Rumi tells me to be a ladder or a lantern or a lifeboat and the cynic in me jumps up and says that ladders break and lanterns burn lifeboats.
Hafiz tells me that God and I are fat men on a small raft, laughing and bumping into one another. But my cynical heart cracks off some comment about God and war and skinny men on sinking rafts.
Mary Oliver tells me that love is wild and untamable. And I cannot look her in the eye because I am sneering and clenching my teeth, “if love is so wild, then why must she call from behind my ribs? and why is she dressed so silly in human skin? and why doesn’t she leave us behind, we who stare into our i-things so we can be less profound?”
And the cynic in me is full of rage. He is big-mouthed and quick to fight. He is long-winded and dark-hearted. My cynic stomps around with big shoes and laughs at the ones that think they can fly. And the cynic is alone. The cynic doesn’t know the mysteries nor does he see the turning of the world. Closed ears can’t pick out the difference between the call of the nuthatch and the canyon wren. The clenched jaw will cause the ears to ring. Fists do not cup water from high mountain streams. The heart of the cynic is weak and sad and full of fear.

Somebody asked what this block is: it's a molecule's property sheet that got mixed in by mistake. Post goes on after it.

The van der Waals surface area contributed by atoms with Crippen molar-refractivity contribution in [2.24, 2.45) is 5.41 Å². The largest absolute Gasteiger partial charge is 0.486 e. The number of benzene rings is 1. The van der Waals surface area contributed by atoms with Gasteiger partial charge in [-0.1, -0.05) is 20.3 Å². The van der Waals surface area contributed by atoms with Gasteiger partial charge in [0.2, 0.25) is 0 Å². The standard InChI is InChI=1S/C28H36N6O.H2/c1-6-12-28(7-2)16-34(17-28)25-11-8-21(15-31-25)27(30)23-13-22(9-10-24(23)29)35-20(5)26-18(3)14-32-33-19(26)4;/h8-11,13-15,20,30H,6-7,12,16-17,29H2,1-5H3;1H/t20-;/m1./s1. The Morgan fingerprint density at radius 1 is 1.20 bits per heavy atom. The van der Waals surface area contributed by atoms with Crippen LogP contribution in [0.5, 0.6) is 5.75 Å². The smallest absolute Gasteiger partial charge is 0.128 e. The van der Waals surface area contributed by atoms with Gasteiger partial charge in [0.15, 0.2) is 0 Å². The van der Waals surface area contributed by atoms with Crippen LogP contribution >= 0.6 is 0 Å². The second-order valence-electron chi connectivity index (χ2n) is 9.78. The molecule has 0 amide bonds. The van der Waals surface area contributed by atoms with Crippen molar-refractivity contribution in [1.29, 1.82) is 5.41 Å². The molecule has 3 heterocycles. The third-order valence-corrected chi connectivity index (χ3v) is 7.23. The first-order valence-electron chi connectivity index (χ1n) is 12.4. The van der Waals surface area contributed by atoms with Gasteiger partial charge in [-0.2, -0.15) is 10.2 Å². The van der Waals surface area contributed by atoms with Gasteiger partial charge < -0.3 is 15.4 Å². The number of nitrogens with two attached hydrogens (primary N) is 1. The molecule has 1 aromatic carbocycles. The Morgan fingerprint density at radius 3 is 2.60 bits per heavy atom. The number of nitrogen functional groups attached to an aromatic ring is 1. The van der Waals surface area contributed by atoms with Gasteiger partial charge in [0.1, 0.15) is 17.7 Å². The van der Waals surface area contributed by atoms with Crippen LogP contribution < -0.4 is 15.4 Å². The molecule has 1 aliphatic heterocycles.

Here’s the catch — I am the cynic, but only when I put my love away. When I’ve put away love, I am weak and angry. So I read Rumi and I tell the cynic to sit in the corner. Because “I am a part of the load not rightly balanced. I drop off in the grass like the old Cave-sleepers, to browse wherever I fall.”(Rumi — I am part of the load)
Oh, I know how to furrow my extra-heavy brow. I know how to cast dreadful glances. I can cuss a black streak in the presence of saints. But what good do these things do? Instead, I look to the Ones with the fire inside. And I feel my inner dark begin to break and peel away, and maybe I hear the fluttering laugh of a small child, and maybe I remember the soft voice of my lover, and maybe I am the crying child in my bunkbed, afraid from a dream, and my mother is touching my forehead and kissing my face, and maybe I am listening to my father sing a song to a dying cowboy in a hospital bed, his boots on the floor. These are the things that tend to my soul, and my soul needs some tending. At some point in my life I decided that bitterness and cynicism tend to put callouses on my heart. They are tendencies I suppress because they make me blind to anything wonderful. And man, I sure do like to wonder.